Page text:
Marking its patronal feast Tuesday, the School of the Annunciation, a center for the new evangelization in England and Wales, held a Mass at which it was consecrated to Our Lady.

"I'm really delighted Pope Francis has said the new evangelization must be Marian in character," Dr. Petroc Willey, a founding member of the School of the Annunciation, told CNA March 13.

In his apostolic exhortation "Evangelii Gaudium," Pope Francis wrote that Mary is "the Mother of the Church which evangelizes, and without her we could never truly understand the spirit of the new evangelization."

"It really does pick up this idea that you need Mary the contemplative," Willey commented. "When he's saying evangelization, he doesn't mean activism. I'm really pleased that he so emphasizes the priority of grace and the sense of receiving before you can give."

The newly-launched school's consecration was held March 25 both to mark the Annunciation, and as a reminder that until the mid-18th century, the date was New Year's Day in England.

"It's very symbolic for us as well, making it the day we begin, in a sense," Willey, who is reader in the new evangelization at the School of the Annunciation, reflected.

The school, which is located on the grounds of Buckfast Abbey in the Plymouth diocese, was launched at the Mass and consecration, during which its trustees and staff made the profession of faith.

Locating the school, which will offer a diploma in the new evangelization, at the Benedictine abbey -- which has been "tremendously committed to it" -- is meant to "go back to the first evangelization," Willey said.

Europe's evangelization "took place through monastic schools in large part … the Benedictine tradition was particularly important, because it was rooted in contemplative prayer and the perennial tradition of the Church."

"The original mission to England was through the Benedictines, so we're really rooting ourselves" in that contemplative tradition, he explained.

"So that as well as education, what we're really going for is formation as well as education; so there is a strong liturgical, strong prayer base … The mission will flow from our own living out of the mysteries, and that's what we'll be inviting people into. (We're) trying to provide something very perennial, something reaching back into the first evangelization, and finding out how that can serve the new one."

The School of the Annunciation – the only center for formation for the new evangelization in England and Wales – features part-time residential formation at the abbey as well as online support, such that the courses can be taken from anywhere.

"We're hoping to build lots of bridges between England and the States," Willey said. "I think there will be good interplay there."

The residential sessions "are structured to be in harmony with the monastic day, so that the academic work is integrated" with the schedule of the lives of the monks as Buckfast.

"We'll do a lot of study of texts with people, some cultural heritage work in the area, and we also will be taking opportunity to provide strong personal support, so that when students are doing the online work, they'll really know the people who are supporting them."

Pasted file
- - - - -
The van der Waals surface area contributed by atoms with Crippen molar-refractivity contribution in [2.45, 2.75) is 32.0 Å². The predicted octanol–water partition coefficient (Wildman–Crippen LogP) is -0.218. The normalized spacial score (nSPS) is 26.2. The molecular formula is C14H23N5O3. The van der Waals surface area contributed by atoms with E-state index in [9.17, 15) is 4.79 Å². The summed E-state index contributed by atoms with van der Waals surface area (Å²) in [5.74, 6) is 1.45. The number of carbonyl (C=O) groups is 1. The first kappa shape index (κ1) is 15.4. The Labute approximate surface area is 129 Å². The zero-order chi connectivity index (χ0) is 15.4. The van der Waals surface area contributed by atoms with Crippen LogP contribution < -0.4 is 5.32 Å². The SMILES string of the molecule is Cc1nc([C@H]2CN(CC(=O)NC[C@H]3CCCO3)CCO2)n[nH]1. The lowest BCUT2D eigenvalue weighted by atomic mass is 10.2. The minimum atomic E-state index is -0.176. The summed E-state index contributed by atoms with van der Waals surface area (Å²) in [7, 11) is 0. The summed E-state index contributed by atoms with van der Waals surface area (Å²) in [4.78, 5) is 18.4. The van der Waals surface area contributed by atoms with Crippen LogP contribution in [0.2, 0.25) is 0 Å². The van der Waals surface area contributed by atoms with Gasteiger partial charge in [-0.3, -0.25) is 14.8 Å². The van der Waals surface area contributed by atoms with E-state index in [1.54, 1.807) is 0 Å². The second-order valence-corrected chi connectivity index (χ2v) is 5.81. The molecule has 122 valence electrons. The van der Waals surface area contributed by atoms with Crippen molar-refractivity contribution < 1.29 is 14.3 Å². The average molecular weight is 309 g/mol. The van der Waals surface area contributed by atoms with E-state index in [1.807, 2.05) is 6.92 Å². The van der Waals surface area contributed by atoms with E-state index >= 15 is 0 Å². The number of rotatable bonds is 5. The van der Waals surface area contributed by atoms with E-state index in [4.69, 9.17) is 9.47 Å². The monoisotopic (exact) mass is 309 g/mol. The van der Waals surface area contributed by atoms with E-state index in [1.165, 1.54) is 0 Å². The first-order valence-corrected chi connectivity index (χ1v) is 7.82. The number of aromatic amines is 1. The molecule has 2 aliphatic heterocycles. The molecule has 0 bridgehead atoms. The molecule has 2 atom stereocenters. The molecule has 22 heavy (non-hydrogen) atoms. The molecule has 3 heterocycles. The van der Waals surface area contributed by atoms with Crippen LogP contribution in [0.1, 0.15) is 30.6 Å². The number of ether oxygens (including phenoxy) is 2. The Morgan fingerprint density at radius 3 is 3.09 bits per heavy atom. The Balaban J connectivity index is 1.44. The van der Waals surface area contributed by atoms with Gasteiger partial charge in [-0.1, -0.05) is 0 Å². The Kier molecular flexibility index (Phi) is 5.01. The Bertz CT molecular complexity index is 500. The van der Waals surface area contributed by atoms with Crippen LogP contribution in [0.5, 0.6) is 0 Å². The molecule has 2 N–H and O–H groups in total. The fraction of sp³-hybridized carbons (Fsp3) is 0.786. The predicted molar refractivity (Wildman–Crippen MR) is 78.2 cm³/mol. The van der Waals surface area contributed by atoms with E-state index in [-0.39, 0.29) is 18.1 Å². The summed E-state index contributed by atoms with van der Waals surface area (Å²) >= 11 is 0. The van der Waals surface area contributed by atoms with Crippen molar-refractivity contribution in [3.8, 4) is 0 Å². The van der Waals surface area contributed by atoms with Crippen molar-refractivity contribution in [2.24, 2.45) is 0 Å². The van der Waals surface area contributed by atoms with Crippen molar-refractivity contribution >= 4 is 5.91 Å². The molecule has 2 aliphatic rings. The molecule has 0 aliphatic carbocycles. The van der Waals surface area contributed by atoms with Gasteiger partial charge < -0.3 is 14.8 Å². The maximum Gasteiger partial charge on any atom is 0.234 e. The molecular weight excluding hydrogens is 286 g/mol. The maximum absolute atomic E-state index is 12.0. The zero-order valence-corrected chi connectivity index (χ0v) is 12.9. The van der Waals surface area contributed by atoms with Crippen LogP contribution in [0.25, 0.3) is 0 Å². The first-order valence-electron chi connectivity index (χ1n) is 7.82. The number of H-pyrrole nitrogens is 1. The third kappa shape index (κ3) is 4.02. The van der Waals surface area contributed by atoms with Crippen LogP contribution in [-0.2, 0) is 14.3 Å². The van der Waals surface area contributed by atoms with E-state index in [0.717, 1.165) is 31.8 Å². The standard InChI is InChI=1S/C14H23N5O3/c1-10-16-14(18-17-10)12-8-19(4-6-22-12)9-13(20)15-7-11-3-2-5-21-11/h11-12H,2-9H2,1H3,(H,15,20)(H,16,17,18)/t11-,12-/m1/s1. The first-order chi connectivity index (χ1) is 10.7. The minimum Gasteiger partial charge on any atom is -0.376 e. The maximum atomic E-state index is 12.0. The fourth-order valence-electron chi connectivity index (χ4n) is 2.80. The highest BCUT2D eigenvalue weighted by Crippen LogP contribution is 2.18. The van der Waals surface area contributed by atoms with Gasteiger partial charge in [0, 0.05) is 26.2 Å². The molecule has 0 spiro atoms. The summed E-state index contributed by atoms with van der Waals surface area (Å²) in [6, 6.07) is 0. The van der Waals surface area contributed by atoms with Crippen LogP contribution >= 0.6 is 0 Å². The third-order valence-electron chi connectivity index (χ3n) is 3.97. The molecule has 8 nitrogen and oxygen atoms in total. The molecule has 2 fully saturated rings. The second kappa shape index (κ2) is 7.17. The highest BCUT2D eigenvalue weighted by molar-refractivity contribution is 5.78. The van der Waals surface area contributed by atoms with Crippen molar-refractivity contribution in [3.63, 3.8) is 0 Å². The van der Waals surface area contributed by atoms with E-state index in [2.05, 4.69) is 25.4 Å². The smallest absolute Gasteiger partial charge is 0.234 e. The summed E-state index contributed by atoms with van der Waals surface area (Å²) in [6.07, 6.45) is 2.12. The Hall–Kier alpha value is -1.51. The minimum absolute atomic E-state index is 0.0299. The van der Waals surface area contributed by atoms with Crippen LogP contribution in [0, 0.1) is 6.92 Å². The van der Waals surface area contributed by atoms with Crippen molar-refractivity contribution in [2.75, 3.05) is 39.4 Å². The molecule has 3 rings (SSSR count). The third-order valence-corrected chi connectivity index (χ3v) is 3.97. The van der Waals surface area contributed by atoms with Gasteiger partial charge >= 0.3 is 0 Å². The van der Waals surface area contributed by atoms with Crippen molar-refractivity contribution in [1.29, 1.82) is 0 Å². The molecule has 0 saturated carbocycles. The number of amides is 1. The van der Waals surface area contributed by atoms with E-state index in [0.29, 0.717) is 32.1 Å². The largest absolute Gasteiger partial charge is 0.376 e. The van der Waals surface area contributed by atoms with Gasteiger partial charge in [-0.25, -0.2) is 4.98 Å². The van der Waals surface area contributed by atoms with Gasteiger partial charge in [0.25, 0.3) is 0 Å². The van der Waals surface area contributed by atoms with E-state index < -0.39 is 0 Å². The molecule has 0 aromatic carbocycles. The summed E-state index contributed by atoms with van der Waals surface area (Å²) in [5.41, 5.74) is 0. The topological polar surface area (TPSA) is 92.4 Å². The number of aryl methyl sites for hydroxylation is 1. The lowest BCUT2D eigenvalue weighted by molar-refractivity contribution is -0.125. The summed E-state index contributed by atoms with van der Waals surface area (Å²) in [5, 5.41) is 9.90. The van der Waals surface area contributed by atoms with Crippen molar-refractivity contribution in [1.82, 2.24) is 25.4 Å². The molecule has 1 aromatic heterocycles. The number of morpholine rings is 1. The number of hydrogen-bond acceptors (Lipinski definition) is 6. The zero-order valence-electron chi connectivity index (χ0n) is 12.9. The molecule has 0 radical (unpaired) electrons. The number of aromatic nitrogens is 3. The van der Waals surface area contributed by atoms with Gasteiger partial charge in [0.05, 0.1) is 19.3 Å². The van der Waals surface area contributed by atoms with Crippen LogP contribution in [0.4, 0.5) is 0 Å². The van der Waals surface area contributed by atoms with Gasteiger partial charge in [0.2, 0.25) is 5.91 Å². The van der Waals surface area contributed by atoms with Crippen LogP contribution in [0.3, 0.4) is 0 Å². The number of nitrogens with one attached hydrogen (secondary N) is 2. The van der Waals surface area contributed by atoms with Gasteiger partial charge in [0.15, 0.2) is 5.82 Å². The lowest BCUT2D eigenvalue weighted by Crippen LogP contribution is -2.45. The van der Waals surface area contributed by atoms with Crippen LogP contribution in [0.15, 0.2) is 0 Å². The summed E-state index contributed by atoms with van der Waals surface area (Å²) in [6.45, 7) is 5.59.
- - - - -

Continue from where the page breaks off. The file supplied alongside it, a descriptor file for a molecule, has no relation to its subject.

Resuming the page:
The School of the Annunciation's diploma will be awarded after two years of coursework. The initial start dates will be Sept. 12-15, and Sept. 29 – Oct. 23, 2014.

In addition to the diploma, the school will offer short courses in the autumn, on topics such as catechetics, Latin, and the relation of the new evangelization with media, with sacred art, and with apologetics. Summer schools will be offered in liturgy, philosophy, theology, and sacred art.

The new evangelization, Willey said, "will work through serious academic work, so that's what we want to provide."

"We will try to provide the perennial core -- philosophy, theology, classical languages – and we'll also introduce people to the history and the lessons from the first evangelization, for the sake of the new … the exciting thing, I think, about the new evangelization, is that you're helping people to find what actually is around them."

"It really isn't an either/or; it's the hermeneutic of continuity, rather than cutting off for the sake of the new," Willey explained, adding that this is why the coursework will be concerned both with beauty, sacred art and Christian patrimony and with the effective use of new media.

Alongside Willey, instructors at the School of the Annunciation include Dr. Andrew Beards, academic director; Dn. Nick Donnelly, director of formation; and Dr. Caroline Farey, director of studies.

The faculty are "want the school to prove itself through its own reputation, to be a new kind of venture for the new evangelization."

The school has won the support of several leaders among England's Catholic leaders. Bishop Mark O'Toole of Plymouth said that "I am delighted to welcome this new initiative for the New Evangelisation at Buckfast Abbey, and I am grateful for the generosity shown by Abbot David and the Monastic community in providing it a home and direction."

Abbot David Charlesworth, meanwhile, added that "the foundation of the School of the Annunciation promises to be the next phase in Buckfast Abbey becoming a centre for authentic Catholic studies in continuity with the great Benedictine tradition stretching back over 1,500 years in our country. May Our Lady of Buckfast bless this new venture."

And Bishop Philip Egan of Portsmouth said, "I am very happy to promote this new initiative, a School forming disciples for the new evangelisation … this will be excellent training for those in your parishes who would like to be better equipped to go out and evangelise."